Angela Jones by Johnny Ferguson

#229: Angela Jones by Johnny Ferguson

Peak Month: April 1960
10 weeks on Vancouver’s CFUN chart
Peak Position #2
Peak Position on Billboard Hot 100 ~ #27 “Angela Jones” – Johnny Ferguson “Angela Jones” – John D. Loudermilk (composer)
Lyrics: “Angela Jones

John Lambeth Ferguson III was born in Nashville in 1937. He graduated from Hillsboro High School Ferguson began his musical career in the late 50s while he was a disc jockey on a variety of small stations in and around the Nashville, Tennessee. He had begun doing work as a DJ while still in high school for WNAH, WAGG and WSM-TV. As a writer, he managed to have a couple of his songs recorded by country acts Judy Lynn and Pat Kelly. In 1958 Ferguson recorded “Sad Sad Day”, a rockabilly tune, on Decca Records. The B-side was “Candy Love”, which had some Buddy Holly-esque vocals. However, the single got little notice. A second Decca release in 1958 was “Til School Starts Again”. It was a commercial flop. However, a demo of one of his songs that persuaded Arnold Maxin, the managing director at MGM Records, to sign him.

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You Mostest Girl by Bob Lee

#230: You Mostest Girl by Bob Lee

Peak Month: September 1961
11 weeks on Vancouver’s CFUN chart
Peak Position #2
Peak Position on Billboard Hot 100 ~ did not chart “You Mostest Girl
Lyrics: “You Mostest Girl

Bobby Lee Trammell was born in Jonesboro, Arkansas, in 1934. His parents were cotton farmers. His mother played the church organ at a Pentecostal Church, and his dad played the fiddle. In 1957, Trammell heard Carl Perkins and Johnny Cash in concert in Jonesboro. He was invited to sing a song, and was subsequently put in touch with Sam Phillips of Sun Records. Though he didn’t get a record contract, Bobby Lee Trammell kept dreaming about being a recording star. He moved to California and got a job at a Ford Motors manufacturing plant in Long Beach. He heard Bobby Bare in concert and got a chance to sing on stage. He ended up getting a gig to perform regularly at the Jubilee Ballroom in Baldwin Park, in suburban Los Angeles. Trammell soon got a reputation for Elvis Presley-like spastic gyrations and wildness on stage that occasionally caused controversy. Trammell said: “I was much wilder than Jerry Lee Lewis or Little Richard.”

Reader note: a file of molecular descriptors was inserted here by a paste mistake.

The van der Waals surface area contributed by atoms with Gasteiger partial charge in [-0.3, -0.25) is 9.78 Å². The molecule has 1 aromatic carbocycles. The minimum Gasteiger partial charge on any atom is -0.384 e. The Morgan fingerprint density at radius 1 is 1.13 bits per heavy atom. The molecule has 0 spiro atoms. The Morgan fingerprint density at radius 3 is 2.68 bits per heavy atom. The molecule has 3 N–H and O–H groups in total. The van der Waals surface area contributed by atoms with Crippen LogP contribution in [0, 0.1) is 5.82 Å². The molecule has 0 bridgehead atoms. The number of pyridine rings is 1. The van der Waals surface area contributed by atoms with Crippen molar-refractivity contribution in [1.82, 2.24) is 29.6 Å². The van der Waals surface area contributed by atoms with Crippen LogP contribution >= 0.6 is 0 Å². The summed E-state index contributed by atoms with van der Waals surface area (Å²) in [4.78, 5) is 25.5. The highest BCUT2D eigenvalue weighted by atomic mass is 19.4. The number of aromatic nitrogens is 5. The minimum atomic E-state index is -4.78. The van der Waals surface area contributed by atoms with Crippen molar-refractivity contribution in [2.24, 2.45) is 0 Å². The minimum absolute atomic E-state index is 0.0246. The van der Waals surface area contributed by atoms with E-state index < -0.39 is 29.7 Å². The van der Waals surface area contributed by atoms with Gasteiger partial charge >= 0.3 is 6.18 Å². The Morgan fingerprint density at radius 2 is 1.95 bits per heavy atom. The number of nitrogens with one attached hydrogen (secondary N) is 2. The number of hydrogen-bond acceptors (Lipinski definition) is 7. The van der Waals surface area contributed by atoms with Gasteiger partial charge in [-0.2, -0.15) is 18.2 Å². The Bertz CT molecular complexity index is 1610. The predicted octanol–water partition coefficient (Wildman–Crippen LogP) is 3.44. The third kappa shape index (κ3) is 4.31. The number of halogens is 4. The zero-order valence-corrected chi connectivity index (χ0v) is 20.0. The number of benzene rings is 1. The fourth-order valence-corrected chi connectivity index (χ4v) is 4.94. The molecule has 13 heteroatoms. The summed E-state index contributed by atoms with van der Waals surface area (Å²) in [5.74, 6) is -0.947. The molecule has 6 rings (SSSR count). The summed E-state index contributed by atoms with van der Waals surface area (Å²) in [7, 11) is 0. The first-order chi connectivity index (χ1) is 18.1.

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I Was Only Joking by Rod Stewart

#231: I Was Only Joking by Rod Stewart

Peak Month: July 1978
13 weeks on Vancouver’s CFUN chart
Peak Position #4
Peak Position on Billboard Hot 100 ~ #22 “I Was Only Joking
Lyrics: “I Was Only Joking

Roderick David Stewart was born in London, England, in 1945. In 1956 he got introduced to rock ‘n roll when he saw Bill Haley and His Comets in concert, and heard Little Richard’s “The Girl Can’t Help It”. He was given a guitar by his dad in 1959, and he learned to play the Kingston Trio’s “A Worried Man”. He quit school at age 15 and worked as a newspaper boy. He auditioned with Joe Meek in 1961, but didn’t get a record deal. By 1963 he was part of an R&B band called The Dimensions. In 1965 he teamed up with Long John Baldry, Julie Driscoll and Brian Auger to form a blues band called Steampacket. This lasted another year. Eventually, Stewart became part of the Jeff Beck Group in 1967. When that band broke up in the fall of ’68, Rod Stewart got invited to join the reformed Small Faces, who were now just called Faces.

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The Inner Light by the Beatles

#232: The Inner Light by the Beatles

Peak Month: March 1968
8 weeks on Vancouver’s CKLG chart
Peak Position #1
Peak Position on Billboard Hot 100 ~ #96 “The Inner Light
Lyrics: “The Inner Light

Paul McCartney was born in Liverpool in 1942. He attended the Liverpool Institute High School for Boys and met fellow classmates  George Harrison on a school bus. When Paul was 14 his mom died from a blockage in one of her blood vessels. In his early teens McCartney learned to play trumpet, guitar and piano. He was left-handed and restrung the strings to make it work. In 1957, Paul met John Lennon and in October he was invited to join John’s skiffle band, The Quarrymen, which Lennon had founded in 1956. After Paul joined the group his suggested that his friend, George Harrison, join the group. Harrison became one of the Quarrymen in early 1958, though he was still only 14. Other original members of the Quarrymen, Len Garry, Rod Davis, Colin Hanton, Eric Griffiths and Pete Shotton left the band when their set changed from skiffle to rock ‘n roll. John Duff Lowe, a friend of Paul’s from the Liverpool Institute, who had joined the Quarrymen in early 1958 left the band at the end of school. This left Lennon, McCartney and Harrison as remaining trio. On July 15, 1958, John Lennon’s mother died in an automobile accident.

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Don't It Make Ya Feel by the Headpins

#233: Don’t It Make Ya Feel by the Headpins

Peak Month: February 1982
10 weeks on Vancouver’s CKLG chart
Peak Position #2 ~ CFUN
Peak Position on Billboard Hot 100 ~ did not chart “Don’t It Make Ya Feel
Lyrics: “Don’t It Make Ya Feel